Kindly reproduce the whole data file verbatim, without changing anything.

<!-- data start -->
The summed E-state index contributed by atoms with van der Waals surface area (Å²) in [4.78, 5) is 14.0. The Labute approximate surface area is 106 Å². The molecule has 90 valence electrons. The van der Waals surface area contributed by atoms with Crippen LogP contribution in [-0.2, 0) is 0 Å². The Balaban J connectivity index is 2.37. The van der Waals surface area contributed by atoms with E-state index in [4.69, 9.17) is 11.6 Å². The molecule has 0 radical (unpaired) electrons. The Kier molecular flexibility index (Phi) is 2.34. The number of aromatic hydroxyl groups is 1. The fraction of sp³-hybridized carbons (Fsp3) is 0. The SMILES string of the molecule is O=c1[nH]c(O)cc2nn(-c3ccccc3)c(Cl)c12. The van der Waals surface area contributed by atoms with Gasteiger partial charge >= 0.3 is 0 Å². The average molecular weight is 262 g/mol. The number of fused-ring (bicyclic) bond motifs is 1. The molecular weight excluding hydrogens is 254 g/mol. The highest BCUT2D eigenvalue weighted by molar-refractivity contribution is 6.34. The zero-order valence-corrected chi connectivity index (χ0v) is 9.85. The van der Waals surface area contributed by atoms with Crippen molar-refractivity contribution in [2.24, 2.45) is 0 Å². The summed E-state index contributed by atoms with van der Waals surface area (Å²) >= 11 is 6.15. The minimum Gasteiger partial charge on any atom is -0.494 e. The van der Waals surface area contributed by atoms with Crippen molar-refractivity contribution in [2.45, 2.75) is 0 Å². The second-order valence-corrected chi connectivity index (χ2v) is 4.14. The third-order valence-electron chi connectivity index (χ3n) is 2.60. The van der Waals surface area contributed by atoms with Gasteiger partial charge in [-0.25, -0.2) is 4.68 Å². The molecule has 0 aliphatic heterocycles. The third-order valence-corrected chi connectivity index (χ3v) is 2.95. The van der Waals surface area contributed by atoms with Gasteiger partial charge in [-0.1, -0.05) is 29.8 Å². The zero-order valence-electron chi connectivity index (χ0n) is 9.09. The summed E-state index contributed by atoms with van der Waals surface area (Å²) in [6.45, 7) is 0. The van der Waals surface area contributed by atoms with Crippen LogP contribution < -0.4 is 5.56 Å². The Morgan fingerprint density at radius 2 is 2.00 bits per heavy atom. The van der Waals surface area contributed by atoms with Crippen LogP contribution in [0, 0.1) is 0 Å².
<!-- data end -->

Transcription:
The summed E-state index contributed by atoms with van der Waals surface area (Å²) in [4.78, 5) is 14.0. The Labute approximate surface area is 106 Å². The molecule has 90 valence electrons. The van der Waals surface area contributed by atoms with Crippen LogP contribution in [-0.2, 0) is 0 Å². The Balaban J connectivity index is 2.37. The van der Waals surface area contributed by atoms with E-state index in [4.69, 9.17) is 11.6 Å². The molecule has 0 radical (unpaired) electrons. The Kier molecular flexibility index (Phi) is 2.34. The number of aromatic hydroxyl groups is 1. The fraction of sp³-hybridized carbons (Fsp3) is 0. The SMILES string of the molecule is O=c1[nH]c(O)cc2nn(-c3ccccc3)c(Cl)c12. The van der Waals surface area contributed by atoms with Gasteiger partial charge >= 0.3 is 0 Å². The average molecular weight is 262 g/mol. The number of fused-ring (bicyclic) bond motifs is 1. The molecular weight excluding hydrogens is 254 g/mol. The highest BCUT2D eigenvalue weighted by molar-refractivity contribution is 6.34. The zero-order valence-corrected chi connectivity index (χ0v) is 9.85. The van der Waals surface area contributed by atoms with Crippen molar-refractivity contribution in [2.24, 2.45) is 0 Å². The summed E-state index contributed by atoms with van der Waals surface area (Å²) >= 11 is 6.15. The minimum Gasteiger partial charge on any atom is -0.494 e. The van der Waals surface area contributed by atoms with Crippen molar-refractivity contribution in [2.45, 2.75) is 0 Å². The second-order valence-corrected chi connectivity index (χ2v) is 4.14. The third-order valence-electron chi connectivity index (χ3n) is 2.60. The van der Waals surface area contributed by atoms with Gasteiger partial charge in [-0.25, -0.2) is 4.68 Å². The molecule has 0 aliphatic heterocycles. The third-order valence-corrected chi connectivity index (χ3v) is 2.95. The van der Waals surface area contributed by atoms with Gasteiger partial charge in [-0.1, -0.05) is 29.8 Å². The zero-order valence-electron chi connectivity index (χ0n) is 9.09. The summed E-state index contributed by atoms with van der Waals surface area (Å²) in [6.45, 7) is 0. The van der Waals surface area contributed by atoms with Crippen LogP contribution < -0.4 is 5.56 Å². The Morgan fingerprint density at radius 2 is 2.00 bits per heavy atom. The van der Waals surface area contributed by atoms with Crippen LogP contribution in [0, 0.1) is 0 Å².